May 15, 2023 - News

Downtown Raleigh sees half the cell phone activity as pre-COVID

Mobile device activity in select downtown areas compared to pre-pandemic levels
Data: University of Toronto; Chart: Alice Feng/Axios

Mobile device activity in downtown Raleigh remains below pre-pandemic rates, Axios' Alex Fitzpatrick and Alice Feng report.

  • That's according to anonymized mobile device connectivity data analyzed by researchers at the University of Toronto's School of Cities.

Why it matters: Downtowns became ghost towns during the height of the COVID-19 pandemic as people sought to "flatten the curve" by staying at home as much as possible.

  • Even as the pandemic ebbs, the era of remote and hybrid work continues to keep many away from office clusters in downtown.
  • That has big implications for downtown economies, which have historically relied on commuting workers who spend money before, during and after their daily 9-5s.

In Raleigh, economic developers have closely tracked foot traffic and sought to find ways to reinvigorate the parts of downtown most reliant on office workers.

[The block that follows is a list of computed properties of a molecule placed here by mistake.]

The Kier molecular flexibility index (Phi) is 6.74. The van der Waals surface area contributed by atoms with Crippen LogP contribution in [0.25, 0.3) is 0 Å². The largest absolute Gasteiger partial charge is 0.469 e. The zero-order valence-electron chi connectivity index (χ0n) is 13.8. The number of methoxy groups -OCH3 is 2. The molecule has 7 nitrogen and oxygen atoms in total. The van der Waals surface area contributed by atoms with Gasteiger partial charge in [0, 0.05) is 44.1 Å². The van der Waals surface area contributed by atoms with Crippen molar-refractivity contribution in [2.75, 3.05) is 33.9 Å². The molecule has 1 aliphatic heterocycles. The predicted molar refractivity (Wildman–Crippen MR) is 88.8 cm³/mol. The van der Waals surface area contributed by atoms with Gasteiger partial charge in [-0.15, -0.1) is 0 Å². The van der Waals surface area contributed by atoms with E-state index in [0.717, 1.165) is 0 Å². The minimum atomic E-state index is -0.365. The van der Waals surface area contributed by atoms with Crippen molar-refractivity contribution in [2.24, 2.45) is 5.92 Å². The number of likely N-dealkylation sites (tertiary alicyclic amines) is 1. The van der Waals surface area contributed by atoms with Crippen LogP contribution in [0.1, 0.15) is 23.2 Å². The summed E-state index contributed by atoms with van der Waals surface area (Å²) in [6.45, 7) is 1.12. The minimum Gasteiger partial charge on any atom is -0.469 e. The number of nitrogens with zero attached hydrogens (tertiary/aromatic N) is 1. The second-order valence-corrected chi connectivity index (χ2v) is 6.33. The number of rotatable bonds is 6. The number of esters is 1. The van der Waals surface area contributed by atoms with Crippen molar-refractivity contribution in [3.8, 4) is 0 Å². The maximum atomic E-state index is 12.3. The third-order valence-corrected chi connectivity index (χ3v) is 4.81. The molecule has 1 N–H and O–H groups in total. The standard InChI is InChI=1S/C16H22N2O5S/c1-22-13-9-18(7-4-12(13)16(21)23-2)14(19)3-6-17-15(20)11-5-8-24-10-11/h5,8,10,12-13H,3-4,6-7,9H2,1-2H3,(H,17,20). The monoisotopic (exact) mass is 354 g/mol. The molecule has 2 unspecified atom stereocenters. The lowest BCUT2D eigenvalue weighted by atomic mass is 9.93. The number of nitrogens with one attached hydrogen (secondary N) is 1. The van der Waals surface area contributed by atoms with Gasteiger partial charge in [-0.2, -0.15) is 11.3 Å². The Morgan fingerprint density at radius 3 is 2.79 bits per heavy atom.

Zoom out: Downtown activity has returned to — or even exceeded — pre-pandemic rates in a handful of U.S. cities, but most are still struggling to attract the foot traffic they once did.

  • By the numbers: Salt Lake City (139%); Bakersfield, California (118%) and Fresno, California (115%) had among the country's highest post-pandemic downtown recovery rates as of February (the most recent data available), as measured by estimated foot traffic.
  • San Francisco (32%), St. Louis (38%) and Portland, Oregon (40%) had among the lowest.

Zoom in: San Francisco's sluggish recovery is due at least in part to its heavy concentration of tech workers — many of whom decamped elsewhere amid the pandemic.

  • Many of downtown Raleigh's largest employers are also tech companies that have gone hybrid, like Red Hat, or downsized, like Citrix.
  • Raleigh ranks among the metro areas with the largest share of remote workers.

How it works: The researchers essentially treated smartphones and other mobile devices as a proxy for their owners — if a device pings a nearby cell tower, it's a good bet that's where the device's owner is.

  • Of note: For this analysis, "downtown" is defined as areas of a given city with the highest employment density.
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